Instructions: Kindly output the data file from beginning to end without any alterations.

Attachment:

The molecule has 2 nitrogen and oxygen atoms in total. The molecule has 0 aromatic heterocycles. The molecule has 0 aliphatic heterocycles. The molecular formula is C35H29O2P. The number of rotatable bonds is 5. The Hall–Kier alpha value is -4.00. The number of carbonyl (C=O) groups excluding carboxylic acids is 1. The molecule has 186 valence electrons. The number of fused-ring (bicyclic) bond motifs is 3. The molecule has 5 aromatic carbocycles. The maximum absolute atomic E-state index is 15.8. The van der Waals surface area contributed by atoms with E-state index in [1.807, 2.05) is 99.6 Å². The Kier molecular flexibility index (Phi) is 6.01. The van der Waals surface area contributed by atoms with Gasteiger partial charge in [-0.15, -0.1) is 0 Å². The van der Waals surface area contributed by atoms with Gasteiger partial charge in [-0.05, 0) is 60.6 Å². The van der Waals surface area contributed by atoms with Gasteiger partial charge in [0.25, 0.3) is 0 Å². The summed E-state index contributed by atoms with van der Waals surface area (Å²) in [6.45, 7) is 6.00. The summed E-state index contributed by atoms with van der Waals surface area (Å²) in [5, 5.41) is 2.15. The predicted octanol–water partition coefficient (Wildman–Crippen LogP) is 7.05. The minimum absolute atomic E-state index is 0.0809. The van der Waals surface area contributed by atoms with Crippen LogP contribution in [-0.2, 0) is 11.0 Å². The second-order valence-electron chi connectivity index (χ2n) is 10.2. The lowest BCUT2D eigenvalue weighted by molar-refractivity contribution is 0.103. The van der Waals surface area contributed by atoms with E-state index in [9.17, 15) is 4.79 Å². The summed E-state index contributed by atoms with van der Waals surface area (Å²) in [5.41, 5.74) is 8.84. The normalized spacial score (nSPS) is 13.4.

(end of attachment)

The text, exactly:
The molecule has 2 nitrogen and oxygen atoms in total. The molecule has 0 aromatic heterocycles. The molecule has 0 aliphatic heterocycles. The molecular formula is C35H29O2P. The number of rotatable bonds is 5. The Hall–Kier alpha value is -4.00. The number of carbonyl (C=O) groups excluding carboxylic acids is 1. The molecule has 186 valence electrons. The number of fused-ring (bicyclic) bond motifs is 3. The molecule has 5 aromatic carbocycles. The maximum absolute atomic E-state index is 15.8. The van der Waals surface area contributed by atoms with E-state index in [1.807, 2.05) is 99.6 Å². The Kier molecular flexibility index (Phi) is 6.01. The van der Waals surface area contributed by atoms with Gasteiger partial charge in [-0.15, -0.1) is 0 Å². The van der Waals surface area contributed by atoms with Gasteiger partial charge in [-0.05, 0) is 60.6 Å². The van der Waals surface area contributed by atoms with Gasteiger partial charge in [0.25, 0.3) is 0 Å². The summed E-state index contributed by atoms with van der Waals surface area (Å²) in [6.45, 7) is 6.00. The summed E-state index contributed by atoms with van der Waals surface area (Å²) in [5, 5.41) is 2.15. The predicted octanol–water partition coefficient (Wildman–Crippen LogP) is 7.05. The minimum absolute atomic E-state index is 0.0809. The van der Waals surface area contributed by atoms with Crippen LogP contribution in [-0.2, 0) is 11.0 Å². The second-order valence-electron chi connectivity index (χ2n) is 10.2. The lowest BCUT2D eigenvalue weighted by molar-refractivity contribution is 0.103. The van der Waals surface area contributed by atoms with E-state index in [9.17, 15) is 4.79 Å². The summed E-state index contributed by atoms with van der Waals surface area (Å²) in [5.41, 5.74) is 8.84. The normalized spacial score (nSPS) is 13.4.